The last step is to set a schedule. I turn off the thumbnail backups because I don’t want those little buggers, but you might. I’m also not going to set a schedule in this example, but rather back up the data a bunch of times to show how that looks. You can edit the scheduler later, if desired.
Kicking Off a Backup
I’ll go ahead and send over a few backups manually to populate the destination array with some backup sets. Just select the backup and click the Backup Now button at the top.
After a short bit of time, my small backup job is done. I repeated the process two additional times.
Validation of Stored Backup Tasks
Backups are worthless unless you can restore them, so let’s validate that we have data first, and then restore it in the next section. Browse to the backup NAS and find the local archive.
Expand the Local Archiving Storage 1 set to see more details.
Click on the clock icon to view backups.
There they are! And all of them show successful, which is good. Note that you can also delete backup versions from here by selecting a backup and clicking the Delete button.
Restoring a Backup Version
There’s two ways to do a restore:
- Pull your backup data back to the source NAS and restore to the original location. For when you goofed a file and need to get it back, similar idea to Volume Shadow Copies.
- Restore your backup data to the remote NAS using a new shared folder with identical names and structure. If your source NAS is dead or unavailable, this is likely the route to go.
Both processes are quite similar to one another. The major difference is that a source NAS restore must go out over the network to get the backup data, while the backup NAS considers the restore to be local.
If you’re on the source NAS, head to Backup & Replication > Restore, then select your backup job and click Restore. Or, you can choose the Restore From… button to find some other backup set.
If you’re on the remote NAS, head to Backup & Replication > Restore, then choose Restore From… and choose Data. Then pick the Local Restoration option.
The next few steps will assume that you’re restoring files to the backup NAS, and will be from the perspective of my ioSafe (which is holding the backups). I’ll want to restore data from my volume, and specifically the Code Backups task.
I’m going to skip restoring the system configuration because I don’t care about it. These are just files. I can, however, pick a specific point in time to restore. Choose a path to restore, then either use the left and right arrow graphics or click on the number of backups. In the screenshot below, I clicked on the number 3, which opened up a menu showing each backup timestamp. I then chose the latest timestamp, the one that says 12:08:12, for my restore.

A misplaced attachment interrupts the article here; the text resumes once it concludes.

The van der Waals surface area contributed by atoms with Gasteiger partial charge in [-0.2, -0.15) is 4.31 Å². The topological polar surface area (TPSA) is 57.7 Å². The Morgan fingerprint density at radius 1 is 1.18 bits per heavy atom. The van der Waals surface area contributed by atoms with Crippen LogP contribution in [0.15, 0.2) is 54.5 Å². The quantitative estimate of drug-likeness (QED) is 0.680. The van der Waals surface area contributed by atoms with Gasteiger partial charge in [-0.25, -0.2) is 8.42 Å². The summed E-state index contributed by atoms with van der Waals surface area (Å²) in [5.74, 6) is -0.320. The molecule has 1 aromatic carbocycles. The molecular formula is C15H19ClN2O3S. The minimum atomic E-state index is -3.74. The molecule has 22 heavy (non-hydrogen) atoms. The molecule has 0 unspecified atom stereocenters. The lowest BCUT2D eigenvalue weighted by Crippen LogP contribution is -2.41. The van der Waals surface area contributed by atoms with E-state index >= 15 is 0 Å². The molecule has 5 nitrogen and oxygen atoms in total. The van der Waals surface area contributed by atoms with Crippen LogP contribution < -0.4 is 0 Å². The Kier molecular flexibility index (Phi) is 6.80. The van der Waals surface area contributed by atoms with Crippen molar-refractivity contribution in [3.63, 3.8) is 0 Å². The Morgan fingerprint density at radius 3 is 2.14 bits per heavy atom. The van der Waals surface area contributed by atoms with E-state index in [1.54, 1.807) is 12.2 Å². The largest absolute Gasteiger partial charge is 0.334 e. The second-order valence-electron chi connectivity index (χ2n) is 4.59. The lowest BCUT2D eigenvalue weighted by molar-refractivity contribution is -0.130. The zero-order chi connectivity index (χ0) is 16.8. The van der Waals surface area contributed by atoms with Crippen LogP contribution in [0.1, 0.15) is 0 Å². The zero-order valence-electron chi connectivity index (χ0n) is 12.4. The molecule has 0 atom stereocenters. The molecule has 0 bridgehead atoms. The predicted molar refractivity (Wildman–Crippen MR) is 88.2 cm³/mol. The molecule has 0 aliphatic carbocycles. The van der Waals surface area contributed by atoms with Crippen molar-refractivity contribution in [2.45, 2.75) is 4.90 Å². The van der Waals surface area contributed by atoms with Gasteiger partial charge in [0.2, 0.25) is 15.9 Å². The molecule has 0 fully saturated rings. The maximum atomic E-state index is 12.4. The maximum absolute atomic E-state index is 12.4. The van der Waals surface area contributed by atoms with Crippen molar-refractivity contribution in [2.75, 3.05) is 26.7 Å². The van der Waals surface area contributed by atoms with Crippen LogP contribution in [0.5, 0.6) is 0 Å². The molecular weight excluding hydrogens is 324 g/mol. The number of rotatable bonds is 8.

And finally, a summary of the restore details before committing. You can see that the restore will be local on the ioSafe, in Volume 1, to a new shared folder (that it will create) called Shared/Code.
Progress is displayed while you wait on the restore. The paltry 9.22 MB I backed up was instantly restored.
And here’s my new shared folder on the ioSafe with the files restored. The same ACLs were applied, too.
That’s pretty much it.
Why Local Backups?
While I do like the idea of getting data off my site via Amazon Glacier, it’s a very sluggish process to get data back out, and potentially costly for single file / folder restores. The idea of having data in a fireproof and waterproof safe is a nice mix: I get speedy restores and access to my data (using either versioned backups or file sync) while still having some trust that it can survive something nasty.
A diskless ioSafe 1513+ lists for $1,999.99 with a 1 year warranty, but I’ve seen it a tad lower on the street. You can scale the box 5 TB – 90 TB on the configuration page, with 1, 3, or 5 years of Data Recovery Service (which they shorten to DRS). The idea behind DRS is that you get a one shot access to data and hardware recovery services. They’ll pay to ship your unit back to their HQ and recover your data, then ship back a replacement product with your data intact. If they can’t do this, they’ll pay a 3rd party ninja data service to extract your data. It looks like they’ll shell out $2500 per TB of data (or more) in 3rd party services fees. It’s nice knowing that my review unit (10 TB) is covered by $25K worth of data recovery protection. 😉
I can see a hybrid strategy here. Either use an ioSafe as primary storage, or as a central backup storage fed by smaller NAS boxes (like I’m doing), and trust that the few grand you’ve put into the box will keep your data safe. Additionally, do daily or weekly backups into a public cloud for epic levels of backup safety. If you need to restore because someone goofed, you have a local copy. If something horrible happens, the ioSafe should be able to survive it, and you can get back up and running elsewhere like a Regus office or shared work space. And if that all fails, you have the cloud backup as your final line of defense.